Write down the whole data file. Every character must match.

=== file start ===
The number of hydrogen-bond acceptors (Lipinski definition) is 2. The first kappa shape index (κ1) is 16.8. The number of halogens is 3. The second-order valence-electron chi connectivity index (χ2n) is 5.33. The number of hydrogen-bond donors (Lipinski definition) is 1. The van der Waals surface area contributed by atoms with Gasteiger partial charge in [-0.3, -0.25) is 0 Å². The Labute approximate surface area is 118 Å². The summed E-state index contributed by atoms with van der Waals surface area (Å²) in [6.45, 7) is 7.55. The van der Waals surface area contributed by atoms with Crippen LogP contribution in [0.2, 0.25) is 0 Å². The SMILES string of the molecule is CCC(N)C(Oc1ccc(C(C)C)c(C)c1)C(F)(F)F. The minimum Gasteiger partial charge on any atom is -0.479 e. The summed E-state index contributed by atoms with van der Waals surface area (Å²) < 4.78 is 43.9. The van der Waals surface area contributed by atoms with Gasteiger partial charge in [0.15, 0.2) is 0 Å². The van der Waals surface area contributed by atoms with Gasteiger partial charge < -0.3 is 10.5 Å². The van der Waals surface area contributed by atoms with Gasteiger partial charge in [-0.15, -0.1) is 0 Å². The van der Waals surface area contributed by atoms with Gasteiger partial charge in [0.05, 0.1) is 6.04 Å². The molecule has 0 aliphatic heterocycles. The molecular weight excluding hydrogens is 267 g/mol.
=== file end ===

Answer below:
The number of hydrogen-bond acceptors (Lipinski definition) is 2. The first kappa shape index (κ1) is 16.8. The number of halogens is 3. The second-order valence-electron chi connectivity index (χ2n) is 5.33. The number of hydrogen-bond donors (Lipinski definition) is 1. The van der Waals surface area contributed by atoms with Gasteiger partial charge in [-0.3, -0.25) is 0 Å². The Labute approximate surface area is 118 Å². The summed E-state index contributed by atoms with van der Waals surface area (Å²) in [6.45, 7) is 7.55. The van der Waals surface area contributed by atoms with Crippen LogP contribution in [0.2, 0.25) is 0 Å². The SMILES string of the molecule is CCC(N)C(Oc1ccc(C(C)C)c(C)c1)C(F)(F)F. The minimum Gasteiger partial charge on any atom is -0.479 e. The summed E-state index contributed by atoms with van der Waals surface area (Å²) < 4.78 is 43.9. The van der Waals surface area contributed by atoms with Gasteiger partial charge in [0.15, 0.2) is 0 Å². The van der Waals surface area contributed by atoms with Gasteiger partial charge < -0.3 is 10.5 Å². The van der Waals surface area contributed by atoms with Gasteiger partial charge in [-0.15, -0.1) is 0 Å². The van der Waals surface area contributed by atoms with Gasteiger partial charge in [0.05, 0.1) is 6.04 Å². The molecule has 0 aliphatic heterocycles. The molecular weight excluding hydrogens is 267 g/mol.